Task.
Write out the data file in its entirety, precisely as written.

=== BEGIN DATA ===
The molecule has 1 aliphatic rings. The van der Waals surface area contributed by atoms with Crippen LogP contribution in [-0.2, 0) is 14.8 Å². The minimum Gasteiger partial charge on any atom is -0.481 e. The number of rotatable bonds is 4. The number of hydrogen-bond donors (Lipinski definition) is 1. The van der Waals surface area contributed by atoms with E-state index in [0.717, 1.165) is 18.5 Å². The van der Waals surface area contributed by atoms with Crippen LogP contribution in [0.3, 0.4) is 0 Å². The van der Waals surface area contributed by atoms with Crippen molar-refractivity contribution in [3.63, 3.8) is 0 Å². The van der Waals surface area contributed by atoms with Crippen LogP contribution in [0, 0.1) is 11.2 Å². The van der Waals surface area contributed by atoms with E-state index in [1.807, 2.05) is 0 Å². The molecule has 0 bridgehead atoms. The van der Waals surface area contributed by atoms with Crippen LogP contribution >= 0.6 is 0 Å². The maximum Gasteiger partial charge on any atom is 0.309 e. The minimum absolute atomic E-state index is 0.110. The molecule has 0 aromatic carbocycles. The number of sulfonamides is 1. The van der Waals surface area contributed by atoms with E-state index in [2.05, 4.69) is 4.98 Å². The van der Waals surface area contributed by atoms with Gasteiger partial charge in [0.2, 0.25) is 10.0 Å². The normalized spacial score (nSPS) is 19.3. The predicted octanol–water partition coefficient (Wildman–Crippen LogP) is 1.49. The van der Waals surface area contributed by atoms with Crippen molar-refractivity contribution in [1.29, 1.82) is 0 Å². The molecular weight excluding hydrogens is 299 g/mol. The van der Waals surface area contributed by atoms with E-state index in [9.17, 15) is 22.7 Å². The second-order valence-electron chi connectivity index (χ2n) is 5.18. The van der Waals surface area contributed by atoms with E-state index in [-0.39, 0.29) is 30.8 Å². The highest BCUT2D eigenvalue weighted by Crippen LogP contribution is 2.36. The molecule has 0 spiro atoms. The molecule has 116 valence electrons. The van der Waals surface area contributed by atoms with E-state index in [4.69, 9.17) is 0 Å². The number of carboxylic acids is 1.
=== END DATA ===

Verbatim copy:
The molecule has 1 aliphatic rings. The van der Waals surface area contributed by atoms with Crippen LogP contribution in [-0.2, 0) is 14.8 Å². The minimum Gasteiger partial charge on any atom is -0.481 e. The number of rotatable bonds is 4. The number of hydrogen-bond donors (Lipinski definition) is 1. The van der Waals surface area contributed by atoms with E-state index in [0.717, 1.165) is 18.5 Å². The van der Waals surface area contributed by atoms with Crippen LogP contribution in [0.3, 0.4) is 0 Å². The van der Waals surface area contributed by atoms with Crippen molar-refractivity contribution in [3.63, 3.8) is 0 Å². The van der Waals surface area contributed by atoms with Crippen LogP contribution in [0, 0.1) is 11.2 Å². The van der Waals surface area contributed by atoms with E-state index in [1.807, 2.05) is 0 Å². The molecule has 0 bridgehead atoms. The van der Waals surface area contributed by atoms with Crippen LogP contribution >= 0.6 is 0 Å². The maximum Gasteiger partial charge on any atom is 0.309 e. The minimum absolute atomic E-state index is 0.110. The molecule has 0 aromatic carbocycles. The number of sulfonamides is 1. The van der Waals surface area contributed by atoms with E-state index in [2.05, 4.69) is 4.98 Å². The van der Waals surface area contributed by atoms with Gasteiger partial charge in [0.2, 0.25) is 10.0 Å². The normalized spacial score (nSPS) is 19.3. The predicted octanol–water partition coefficient (Wildman–Crippen LogP) is 1.49. The van der Waals surface area contributed by atoms with Crippen molar-refractivity contribution in [1.29, 1.82) is 0 Å². The molecular weight excluding hydrogens is 299 g/mol. The van der Waals surface area contributed by atoms with E-state index in [9.17, 15) is 22.7 Å². The second-order valence-electron chi connectivity index (χ2n) is 5.18. The van der Waals surface area contributed by atoms with E-state index in [-0.39, 0.29) is 30.8 Å². The highest BCUT2D eigenvalue weighted by Crippen LogP contribution is 2.36. The molecule has 0 spiro atoms. The molecule has 116 valence electrons. The van der Waals surface area contributed by atoms with E-state index in [4.69, 9.17) is 0 Å². The number of carboxylic acids is 1.